Throwing away good food when more than four million Canadians have lost their jobs is morally reprehensible. Farmers would be the first to admit it.
Over the past few weeks, the public has been repeatedly told that COVID-19 has caused the backlog and disruptions of our food processing system. Yet only time will tell if consumers are willing to forgive the awful, ugly temporary failures of animal-based supply chains.
It was reported that 200,000 chickens had to be euthanized in recent days. Last week, Bloomberg disclosed that more than 90,000 pigs had to be culled and discarded in Canada. A few weeks ago, millions of litres of milk were dumped into the sewers.
While it’s hard to know what’s really going on in the countryside, far from cities and fact-finding eyes, it’s a safe bet that the numbers obtained by hard-working journalists are understated.
The situation is disturbing and embarrassing for everyone, beginning with farmers.
Farmers and other agricultural pundits have tried to explain their actions. The food service sector being idle and abattoirs temporarily closing are the arguments most often used.
Various groups representing farmers tell us they have no choice, almost asking for forgiveness. They also claim it’s happening around the world.
It’s true that alternatives are practically nonexistent at the moment. But this points to much larger issues in the agri-food sector.
Supply management exists in Canada, and only in Canada, to avoid waste at farm gate. Special permits are required, sanctioned by government, to produce milk, eggs and poultry to meet domestic demand. These sectors are waste-immune – or at least they’re supposed to be.
While it’s a good system, for the most part, it has its flaws. And COVID-19 is highlighting its ugly side.
Revenues allocated to producers are set according to production costs and losses. In the long run, due to the well-regimented quota system, consumers will pay for the discarded milk and eggs, as well the euthanized chickens. Marketing boards, however, will often deny it, deceiving an uneducated public about agriculture.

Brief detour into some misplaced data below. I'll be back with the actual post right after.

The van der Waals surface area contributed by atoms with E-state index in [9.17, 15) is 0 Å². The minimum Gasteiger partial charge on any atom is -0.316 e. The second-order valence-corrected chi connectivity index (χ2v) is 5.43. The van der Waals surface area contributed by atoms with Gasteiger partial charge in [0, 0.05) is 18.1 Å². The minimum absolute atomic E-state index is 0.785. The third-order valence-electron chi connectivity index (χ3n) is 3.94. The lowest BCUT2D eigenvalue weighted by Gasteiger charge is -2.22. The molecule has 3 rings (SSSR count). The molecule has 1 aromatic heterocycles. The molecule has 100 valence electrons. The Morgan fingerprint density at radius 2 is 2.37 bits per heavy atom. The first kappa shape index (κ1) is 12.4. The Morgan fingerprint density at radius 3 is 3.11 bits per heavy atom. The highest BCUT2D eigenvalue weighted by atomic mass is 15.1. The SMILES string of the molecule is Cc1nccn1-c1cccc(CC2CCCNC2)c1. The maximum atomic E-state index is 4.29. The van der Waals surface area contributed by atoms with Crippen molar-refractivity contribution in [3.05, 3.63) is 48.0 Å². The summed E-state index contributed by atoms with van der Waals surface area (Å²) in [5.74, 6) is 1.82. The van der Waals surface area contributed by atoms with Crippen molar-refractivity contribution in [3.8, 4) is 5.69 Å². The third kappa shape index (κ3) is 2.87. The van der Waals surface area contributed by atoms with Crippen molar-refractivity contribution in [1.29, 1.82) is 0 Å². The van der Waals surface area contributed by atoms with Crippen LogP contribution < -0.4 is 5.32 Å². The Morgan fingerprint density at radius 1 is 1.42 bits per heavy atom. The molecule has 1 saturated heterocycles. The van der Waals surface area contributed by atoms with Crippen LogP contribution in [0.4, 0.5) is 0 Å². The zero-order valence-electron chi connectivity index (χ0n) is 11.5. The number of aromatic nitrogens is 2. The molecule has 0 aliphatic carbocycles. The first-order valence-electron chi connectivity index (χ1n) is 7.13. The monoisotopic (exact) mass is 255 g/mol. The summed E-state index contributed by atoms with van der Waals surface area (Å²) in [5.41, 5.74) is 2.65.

Supply management’s inconvenient truth is that waste is a recurring issue on the farm, not just this year. What’s different now is the unprecedented volume.
Despite what the public may be told, supply-managed farms can’t lose money, period. Losses are pooled over the year and pricing formulas provide farms with a decent profit. It’s the law.
There are little or no incentives to find alternative solutions to farm-gate waste in a supply-management system. Milk, eggs and chickens are, for all intent and purpose, public goods. Canadian milk production is even partially subsidized now by taxpayers: $1.8 billion over eight years, with more money likely on the way.
It should be illegal to eliminate these products from the food chain; they should be redirected and given new economic purpose.
They could add to a larger strategic reserve for international markets, produce bio fuels or make other products such as vodka – there are a multitude of options. For example, technology allows milk to be preserved for up to a year.
Other commodity producers don’t have the same protection. If a hog operation opts to euthanize its herd, however immoral, it would do so at its own expense. The same goes for beef. Mushroom, potato and most other commodity producers similarly suffer losses.
The business incentives for these industries to avoid losses are very real.
Wasting food on farms emphasizes the very fragile state of our social contract with that industry. It’s simply wrong, regardless of circumstances.
But we consumers get the food industry we deserve. The industry is framed by what consumers have wanted for decades: cheap food.
Many people are outraged by what’s happening – simply accepting it is no longer acceptable, especially in the midst of COVID-19.
Farmers aren’t the only ones responsible. Processing remains the biggest challenge in Canada’s food chain. The key to dealing with surpluses is more vertical co-ordination. Farmers need to work with processors to establish a strategy to avoid waste and senseless animal killings. Yet most sectors have never given serious thought to making a value chain work, beyond giving generously to food banks.
The federal government’s $200-million boost to the Canadian Dairy Commission recently was positive. This hopefully will help the Crown corporation develop new mechanisms to better manage surpluses.
The pandemic is serving strong case studies on a silver platter to the vegan movement and opponents of animal exploitation. Some analysts even claim the destruction of food sources could mean that the capitalization of Beyond Meat exceeds that of Amazon or Facebook within five years.
Even if that’s not plausible, the impact of COVID-19 is forever a part of our lives. And for farmers and others in the food chain, asking for forgiveness after COVID-19 may not be easy.
Dr. Sylvain Charlebois is senior director of the agri-food analytics lab and a professor in food distribution and policy at Dalhousie University.